He accused the word of being “very tired”, and asked for “something more pungent & specific, please”.

Skip a month later and King’s face soon turned red after he was caught using it in a review of Dominique Rocher’s latest zombie movie The Night Eats The World.”

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In Memory of Marvel Writer Stan Lee

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Stan Lee, writer, director, and modern comic book pioneer passed away in Los Angeles on the 12th of November 2018 aged 95.

His work with Marvel brought us iconic characters such as Spider-Man, Hulk, Thor, and Black Panther, and thanks to his innovative style of character development and storylines, he helped change the face of comic books in the 1960s onwards.

He wrote his characters with a persistent humanity, with flaws and quirks that his readers could see mirrored in themselves. When previously superheroes were depicted as unattainable perfection, Stan Lee’s stories showed powerful heroes who share daily struggles similar to our own. Stories to make any child believe that they too could be extraordinary.

Tolerance seemed to be Stan Lee’s driving force behind his stories and characters and throughout the 1960s he and his team worked at creating a more inclusive Marvel Universe. The stories became more topical, focussed on social justice and politics, while African-American characters were being brought to the fore. The first African-American character to play a serious supporting role- Robbie Robinson- was created in 1967, and Black Panther, the comic’s first Black superhero, was introduced soon after. Stan believed comic books are the perfect way to spread messages of tolerance and hope alongside a fantastic adventure with complex and meaningful characters… I cannot think of a better legacy than that.

Excelsior!

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Margaret Atwood comes to the rescue on Twitter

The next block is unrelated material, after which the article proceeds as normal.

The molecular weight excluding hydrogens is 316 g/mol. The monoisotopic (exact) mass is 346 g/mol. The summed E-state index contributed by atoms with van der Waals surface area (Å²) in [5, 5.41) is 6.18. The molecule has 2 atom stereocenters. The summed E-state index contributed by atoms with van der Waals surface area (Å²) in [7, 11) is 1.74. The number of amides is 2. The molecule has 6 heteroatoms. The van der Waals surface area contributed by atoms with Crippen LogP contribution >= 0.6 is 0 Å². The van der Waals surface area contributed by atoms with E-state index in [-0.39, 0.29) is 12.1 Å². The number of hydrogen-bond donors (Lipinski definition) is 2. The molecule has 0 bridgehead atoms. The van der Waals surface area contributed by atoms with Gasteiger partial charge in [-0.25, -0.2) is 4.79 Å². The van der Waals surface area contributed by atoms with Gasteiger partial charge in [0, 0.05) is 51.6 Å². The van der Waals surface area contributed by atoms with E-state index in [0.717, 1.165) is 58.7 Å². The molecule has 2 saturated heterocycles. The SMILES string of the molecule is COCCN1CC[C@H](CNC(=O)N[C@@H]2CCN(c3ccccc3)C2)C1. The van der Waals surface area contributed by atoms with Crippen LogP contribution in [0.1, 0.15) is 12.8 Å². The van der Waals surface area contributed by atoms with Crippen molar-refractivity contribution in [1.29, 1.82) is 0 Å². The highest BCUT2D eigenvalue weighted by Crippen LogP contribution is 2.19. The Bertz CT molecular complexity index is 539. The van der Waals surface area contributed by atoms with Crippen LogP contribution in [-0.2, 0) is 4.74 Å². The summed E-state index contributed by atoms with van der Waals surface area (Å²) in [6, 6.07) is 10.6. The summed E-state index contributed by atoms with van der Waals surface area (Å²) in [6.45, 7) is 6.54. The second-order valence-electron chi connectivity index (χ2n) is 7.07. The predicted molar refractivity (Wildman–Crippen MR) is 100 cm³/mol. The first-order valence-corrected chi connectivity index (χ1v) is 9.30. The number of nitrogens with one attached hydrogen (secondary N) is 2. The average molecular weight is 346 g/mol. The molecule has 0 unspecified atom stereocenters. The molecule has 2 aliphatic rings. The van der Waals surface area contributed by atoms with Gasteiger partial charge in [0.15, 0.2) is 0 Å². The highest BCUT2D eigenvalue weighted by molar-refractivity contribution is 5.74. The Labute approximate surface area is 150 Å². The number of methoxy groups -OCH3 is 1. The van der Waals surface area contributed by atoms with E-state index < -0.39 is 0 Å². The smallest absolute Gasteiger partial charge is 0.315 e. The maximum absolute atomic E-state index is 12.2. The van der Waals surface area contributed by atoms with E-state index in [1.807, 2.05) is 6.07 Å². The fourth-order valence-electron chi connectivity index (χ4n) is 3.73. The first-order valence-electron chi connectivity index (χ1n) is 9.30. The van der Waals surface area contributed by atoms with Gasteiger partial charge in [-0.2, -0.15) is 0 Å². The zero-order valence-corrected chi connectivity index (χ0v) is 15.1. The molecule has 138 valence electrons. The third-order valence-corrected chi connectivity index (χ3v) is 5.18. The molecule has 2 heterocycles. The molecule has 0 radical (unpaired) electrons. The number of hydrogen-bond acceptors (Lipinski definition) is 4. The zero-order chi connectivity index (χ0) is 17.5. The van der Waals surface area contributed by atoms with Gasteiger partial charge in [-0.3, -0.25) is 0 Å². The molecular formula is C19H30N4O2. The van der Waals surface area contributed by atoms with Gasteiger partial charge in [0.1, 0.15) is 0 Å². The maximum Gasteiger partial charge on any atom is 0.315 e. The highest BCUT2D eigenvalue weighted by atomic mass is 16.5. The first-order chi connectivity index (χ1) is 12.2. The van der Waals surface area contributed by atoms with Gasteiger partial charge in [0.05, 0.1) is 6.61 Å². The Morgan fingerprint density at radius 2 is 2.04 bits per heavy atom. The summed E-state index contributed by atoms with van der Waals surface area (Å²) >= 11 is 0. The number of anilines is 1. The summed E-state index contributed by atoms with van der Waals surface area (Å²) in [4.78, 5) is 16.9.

By | Authors, Literature | No Comments
Margaret Atwood, author of The Handmaid’s Tale, came to a student’s rescue on Twitter after they reached out to her for answers.

Asking via the Twitter handle ‘GavrilovMomchil’, they write:

“My crazy English teacher is making us write essays on #TheHandmaidsTale where we are supposed to answer why @MargaretAtwood put the theme of power and control in the book. We do not have telepathy with @MargaretAtwood so I guess twitter is a close second… Helpppp!!!”

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Two authors hilariously take down classic horror tropes

By | Authors, On Writing | No Comments
Horror trope classics like a masked killer, groups of teens being slaughtered, and an almost guaranteed sequel, are great fun but easily mocked for their predictiveness. Writers Sam Sykes and Chuck Wendig explored a few of those tired horror clichés in an inspired and hilarious way, and the Twitter thread is still, over a year later, entertaining all who stumble across it.

If you are one of the lucky few who have yet to see the magic unfold, here it is in all its glory.

Don’t forget to follow Sam and Chuck on Twitter to enjoy their wit firsthand.